Ten Things to Do Now that the Semester is Over

 

  1. Breathe. Not just a breath of relief—but consider trying out a meditation practice between now and the start of next semester. As academics, we have the luxury of having ebbs and flows to our work—and it’s our opportunity to take the lulls to establish different habits, or at least different perspectives, on our work.
  2. Set an intention. I’m serious. We are often so burnt out by the time we get to a break that all we can do is blobbify. That’s not a bad thing—but take a moment to recognize that that’s what you need, and do it with intention. Alternatively, if you have a pressing deadline that you absolutely must address during the break, that’s okay, too. But don’t just go into autopilot because you are already firing all your pistons from end-of-semester panic. Instead, be honest with yourself about what your goals are and how to best balance your need for rest and restoration with those goals.
  3. Disrupt your relationship to work. The holiday break between fall and spring is a conveniently bounded timespan to switch up how you relate to work. It is way too easy to substitute the franticness of semester “wrap up” tasks with holiday “to do” lists. Don’t do this—at least not unthinkingly. Pause for a moment, and feel what it’s like to take a day, or two, or even seven (or the whole month!) not being tied to a to do list. This doesn’t just mean letting go of stress about the little stuff; it also means disengaging your sense of self from the need to accomplish, accomplish, accomplish. Just being is good enough!
  4. Look up and around you. When I graduated Berkeley with my PhD after nine years since matriculating, I walked up the stairs near the Campanile bell tower and turned around to look at the gorgeous view of the Golden Gate Bridge ensconced in soft fog. It was stunning. And I had never noticed it before. At that moment I started to grasp what I had sacrificed on the road to the PhD—and what I was no longer willing to give up. Don’t wait as long as I did to do this!
  5. Celebrate. Other than a handful of major milestones (defending the Masters and the PhD, getting your first job, earning tenure), accomplishments in academia are drawn-out affairs. Our own (slightly superstitious, if I may say) modesty also gets in the way: shouldn’t we be working rather than celebrating? And, even those among us who do recognize the value of recognizing the value of our work are often too burnt out to celebrate. If you wait for the perfect moment to celebrate, you’ll never do it. So take the end of a semester—no matter how difficult, thankless, accomplished, or just dizzying it was—as a perfect time to celebrate.
  6. Tend to your relationships. Academics have a tendency to hole up. We like it this way, oftentimes—it is, after all, why many of us love this kind of work. But it can also make us lose perspective—and lead to a lot of regrets. Take the lull to take stock and care for the relationships that make life worth living, within and beyond academia.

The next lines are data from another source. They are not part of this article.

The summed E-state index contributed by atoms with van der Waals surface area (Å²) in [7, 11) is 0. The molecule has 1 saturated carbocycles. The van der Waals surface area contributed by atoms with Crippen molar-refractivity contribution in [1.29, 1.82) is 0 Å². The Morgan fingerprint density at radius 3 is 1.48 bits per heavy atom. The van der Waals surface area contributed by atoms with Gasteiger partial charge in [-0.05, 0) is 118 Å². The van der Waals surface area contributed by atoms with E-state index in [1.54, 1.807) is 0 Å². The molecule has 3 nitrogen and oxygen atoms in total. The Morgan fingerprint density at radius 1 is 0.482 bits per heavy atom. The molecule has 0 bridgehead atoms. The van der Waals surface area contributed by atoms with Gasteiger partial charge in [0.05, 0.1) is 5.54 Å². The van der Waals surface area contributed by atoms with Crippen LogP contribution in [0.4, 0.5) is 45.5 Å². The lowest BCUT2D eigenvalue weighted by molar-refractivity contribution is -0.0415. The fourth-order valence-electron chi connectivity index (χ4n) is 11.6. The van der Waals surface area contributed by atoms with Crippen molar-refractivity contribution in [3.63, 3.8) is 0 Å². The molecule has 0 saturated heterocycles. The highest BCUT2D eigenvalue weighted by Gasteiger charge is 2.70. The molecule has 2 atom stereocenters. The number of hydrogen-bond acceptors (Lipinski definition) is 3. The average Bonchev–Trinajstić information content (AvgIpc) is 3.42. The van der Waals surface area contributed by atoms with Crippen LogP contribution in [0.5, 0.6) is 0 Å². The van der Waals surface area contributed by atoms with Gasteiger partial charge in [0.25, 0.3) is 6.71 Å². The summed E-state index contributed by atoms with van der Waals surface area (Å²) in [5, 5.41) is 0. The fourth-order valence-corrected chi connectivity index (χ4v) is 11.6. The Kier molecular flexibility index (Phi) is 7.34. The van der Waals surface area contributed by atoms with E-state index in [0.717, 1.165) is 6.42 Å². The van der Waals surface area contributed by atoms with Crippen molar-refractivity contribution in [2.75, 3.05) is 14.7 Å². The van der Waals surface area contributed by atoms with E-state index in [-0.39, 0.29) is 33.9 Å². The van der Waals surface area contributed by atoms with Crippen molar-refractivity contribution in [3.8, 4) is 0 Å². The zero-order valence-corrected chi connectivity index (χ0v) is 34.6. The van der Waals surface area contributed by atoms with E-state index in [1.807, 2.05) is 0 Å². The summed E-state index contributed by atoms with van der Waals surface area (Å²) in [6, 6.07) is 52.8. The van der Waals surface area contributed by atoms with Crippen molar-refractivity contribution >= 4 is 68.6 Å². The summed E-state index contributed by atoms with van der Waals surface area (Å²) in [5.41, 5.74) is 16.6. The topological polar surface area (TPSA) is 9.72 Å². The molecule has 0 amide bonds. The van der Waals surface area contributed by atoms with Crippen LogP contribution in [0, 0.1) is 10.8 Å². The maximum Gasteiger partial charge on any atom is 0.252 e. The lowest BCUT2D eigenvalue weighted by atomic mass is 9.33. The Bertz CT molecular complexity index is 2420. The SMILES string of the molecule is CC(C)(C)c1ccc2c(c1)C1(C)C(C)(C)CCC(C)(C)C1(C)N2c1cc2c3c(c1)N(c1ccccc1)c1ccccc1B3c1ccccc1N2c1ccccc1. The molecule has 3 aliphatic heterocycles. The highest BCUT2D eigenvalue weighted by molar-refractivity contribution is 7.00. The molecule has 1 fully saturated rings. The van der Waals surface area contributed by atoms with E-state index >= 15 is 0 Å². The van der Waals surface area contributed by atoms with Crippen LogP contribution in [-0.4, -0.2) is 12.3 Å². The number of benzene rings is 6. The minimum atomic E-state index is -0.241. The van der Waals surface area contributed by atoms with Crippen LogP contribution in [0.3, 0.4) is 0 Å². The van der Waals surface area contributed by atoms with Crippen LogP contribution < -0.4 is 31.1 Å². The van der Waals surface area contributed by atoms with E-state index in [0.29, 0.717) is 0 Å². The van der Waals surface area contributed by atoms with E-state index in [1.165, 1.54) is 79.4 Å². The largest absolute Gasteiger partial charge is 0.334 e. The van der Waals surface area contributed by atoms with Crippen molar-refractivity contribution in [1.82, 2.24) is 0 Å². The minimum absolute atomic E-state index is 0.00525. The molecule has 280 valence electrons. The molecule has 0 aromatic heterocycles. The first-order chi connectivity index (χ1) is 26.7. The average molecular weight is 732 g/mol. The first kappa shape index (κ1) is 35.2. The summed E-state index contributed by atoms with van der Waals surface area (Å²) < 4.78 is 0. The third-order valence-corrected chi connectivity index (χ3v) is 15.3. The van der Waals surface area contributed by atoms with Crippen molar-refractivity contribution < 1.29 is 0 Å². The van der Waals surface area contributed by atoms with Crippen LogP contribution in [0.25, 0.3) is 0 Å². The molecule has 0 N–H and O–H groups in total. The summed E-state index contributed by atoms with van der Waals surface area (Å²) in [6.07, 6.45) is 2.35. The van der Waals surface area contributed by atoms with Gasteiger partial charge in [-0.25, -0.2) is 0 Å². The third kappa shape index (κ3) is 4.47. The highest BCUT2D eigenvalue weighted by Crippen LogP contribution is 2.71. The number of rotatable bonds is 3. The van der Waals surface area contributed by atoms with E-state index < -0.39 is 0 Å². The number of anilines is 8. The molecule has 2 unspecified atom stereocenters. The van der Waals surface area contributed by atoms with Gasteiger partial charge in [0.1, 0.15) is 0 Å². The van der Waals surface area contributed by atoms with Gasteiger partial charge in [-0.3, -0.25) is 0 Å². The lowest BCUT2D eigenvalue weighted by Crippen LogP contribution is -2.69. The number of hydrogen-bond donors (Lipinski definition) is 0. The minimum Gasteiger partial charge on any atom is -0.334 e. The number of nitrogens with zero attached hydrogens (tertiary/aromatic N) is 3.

7. Tend to your life’s work. It’s a good time to get back in touch with why you’ve come to academia. There’s a lot of bullshit—big and small—that distracts us from Why We Are Really Here. It’s up to you to define whether academia ultimately fits with your objectives in this life, but one thing that academia does allow is incredible flexibility in crafting a life’s work and forging ahead with it. To do so, though, you have to be clear on what you want and why you want it—otherwise you’ll get swept up in the little stuff that animates academia to its own detriment. Take an inventory so you can get back in touch with the bigger purpose you bring to the world.
  8. Do stuff that doesn’t matter but feels good. Watch Netflix. Drink wine. Get a massage. Eat amazing food. Go on a beautiful hike. Laugh, smile, sweat. Feel how it feels to feel good!
  9. Read—anything—outside of your area of study. There’s a temptation to “catch up” on reading and other work while you are on break. You will always have more to work on, and there will always be more articles and books to read in your area. And you will, by the nature of how you organize your work as you move through your academic career, always have time set aside for stuff directly related to what you already do. What you will have a harder time justifying is stuff that’s squarely outside of your research interests. But reading far outside of one’s field is what keeps our minds fresh and curious, and gives us the respite from the boredom (no matter how intrinsically interesting our research may be) of Thinking About What We Think About Every Day.
  10. Gratitude. Sorry, but I couldn’t end a list without suggesting that you take a moment of gratitude. As thankless as academia can feel, it is also an incredible privilege to be able to inhabit the life of the mind. Recognizing this helps us appreciate our own social position as well as allows us to mobilize the power of that position to make academic better not just for ourselves but also those who are around us and those who come after us. Take a moment to pause from the isolation of your scholarly endeavors to appreciate the part you play—and want to play—in the academic collective.

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